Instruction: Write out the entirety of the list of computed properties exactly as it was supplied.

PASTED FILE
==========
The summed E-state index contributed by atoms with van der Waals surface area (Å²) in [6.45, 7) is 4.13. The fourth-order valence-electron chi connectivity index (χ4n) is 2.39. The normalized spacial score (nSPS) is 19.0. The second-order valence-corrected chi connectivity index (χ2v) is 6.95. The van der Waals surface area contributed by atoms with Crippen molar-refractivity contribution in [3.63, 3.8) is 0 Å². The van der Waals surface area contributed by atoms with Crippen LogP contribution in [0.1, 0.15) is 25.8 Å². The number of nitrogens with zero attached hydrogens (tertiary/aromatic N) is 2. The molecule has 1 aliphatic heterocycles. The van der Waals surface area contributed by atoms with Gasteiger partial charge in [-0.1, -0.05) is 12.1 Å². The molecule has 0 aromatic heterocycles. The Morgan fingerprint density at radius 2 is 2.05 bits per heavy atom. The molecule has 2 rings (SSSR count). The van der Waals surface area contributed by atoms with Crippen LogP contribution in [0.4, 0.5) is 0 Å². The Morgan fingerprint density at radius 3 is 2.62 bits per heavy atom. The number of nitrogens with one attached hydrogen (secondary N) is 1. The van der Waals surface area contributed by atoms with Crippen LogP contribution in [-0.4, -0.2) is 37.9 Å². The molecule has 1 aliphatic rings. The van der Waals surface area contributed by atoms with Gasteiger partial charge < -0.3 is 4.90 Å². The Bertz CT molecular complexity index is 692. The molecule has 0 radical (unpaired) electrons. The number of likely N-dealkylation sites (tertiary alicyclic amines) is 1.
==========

The summed E-state index contributed by atoms with van der Waals surface area (Å²) in [6.45, 7) is 4.13. The fourth-order valence-electron chi connectivity index (χ4n) is 2.39. The normalized spacial score (nSPS) is 19.0. The second-order valence-corrected chi connectivity index (χ2v) is 6.95. The van der Waals surface area contributed by atoms with Crippen molar-refractivity contribution in [3.63, 3.8) is 0 Å². The van der Waals surface area contributed by atoms with Crippen LogP contribution in [0.1, 0.15) is 25.8 Å². The number of nitrogens with zero attached hydrogens (tertiary/aromatic N) is 2. The molecule has 1 aliphatic heterocycles. The van der Waals surface area contributed by atoms with Gasteiger partial charge in [-0.1, -0.05) is 12.1 Å². The molecule has 0 aromatic heterocycles. The Morgan fingerprint density at radius 2 is 2.05 bits per heavy atom. The molecule has 2 rings (SSSR count). The van der Waals surface area contributed by atoms with Crippen LogP contribution in [0.4, 0.5) is 0 Å². The Morgan fingerprint density at radius 3 is 2.62 bits per heavy atom. The number of nitrogens with one attached hydrogen (secondary N) is 1. The van der Waals surface area contributed by atoms with Crippen LogP contribution in [-0.4, -0.2) is 37.9 Å². The molecule has 1 aliphatic rings. The van der Waals surface area contributed by atoms with Gasteiger partial charge < -0.3 is 4.90 Å². The Bertz CT molecular complexity index is 692. The molecule has 0 radical (unpaired) electrons. The number of likely N-dealkylation sites (tertiary alicyclic amines) is 1.